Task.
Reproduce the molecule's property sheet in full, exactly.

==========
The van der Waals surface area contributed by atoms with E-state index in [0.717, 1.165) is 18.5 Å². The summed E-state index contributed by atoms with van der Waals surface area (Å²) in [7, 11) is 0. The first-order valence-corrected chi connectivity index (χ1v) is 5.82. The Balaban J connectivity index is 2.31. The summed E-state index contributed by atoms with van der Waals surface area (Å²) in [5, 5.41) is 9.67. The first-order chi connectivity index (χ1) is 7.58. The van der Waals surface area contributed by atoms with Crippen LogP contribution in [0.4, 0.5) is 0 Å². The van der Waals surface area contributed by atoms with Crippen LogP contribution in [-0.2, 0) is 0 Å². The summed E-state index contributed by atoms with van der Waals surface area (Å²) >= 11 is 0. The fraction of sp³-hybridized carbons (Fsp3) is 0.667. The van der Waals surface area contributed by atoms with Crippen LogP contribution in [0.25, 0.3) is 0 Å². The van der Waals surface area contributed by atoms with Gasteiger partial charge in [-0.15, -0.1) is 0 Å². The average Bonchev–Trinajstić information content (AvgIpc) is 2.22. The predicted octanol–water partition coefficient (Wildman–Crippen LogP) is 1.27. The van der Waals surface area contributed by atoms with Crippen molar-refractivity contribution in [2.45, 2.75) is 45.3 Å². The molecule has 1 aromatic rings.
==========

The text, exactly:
The van der Waals surface area contributed by atoms with E-state index in [0.717, 1.165) is 18.5 Å². The summed E-state index contributed by atoms with van der Waals surface area (Å²) in [7, 11) is 0. The first-order valence-corrected chi connectivity index (χ1v) is 5.82. The Balaban J connectivity index is 2.31. The summed E-state index contributed by atoms with van der Waals surface area (Å²) in [5, 5.41) is 9.67. The first-order chi connectivity index (χ1) is 7.58. The van der Waals surface area contributed by atoms with Crippen LogP contribution in [0.4, 0.5) is 0 Å². The van der Waals surface area contributed by atoms with Crippen LogP contribution in [-0.2, 0) is 0 Å². The summed E-state index contributed by atoms with van der Waals surface area (Å²) >= 11 is 0. The fraction of sp³-hybridized carbons (Fsp3) is 0.667. The van der Waals surface area contributed by atoms with Crippen LogP contribution in [0.25, 0.3) is 0 Å². The van der Waals surface area contributed by atoms with Gasteiger partial charge in [-0.15, -0.1) is 0 Å². The average Bonchev–Trinajstić information content (AvgIpc) is 2.22. The predicted octanol–water partition coefficient (Wildman–Crippen LogP) is 1.27. The van der Waals surface area contributed by atoms with Crippen molar-refractivity contribution in [2.45, 2.75) is 45.3 Å². The molecule has 1 aromatic rings.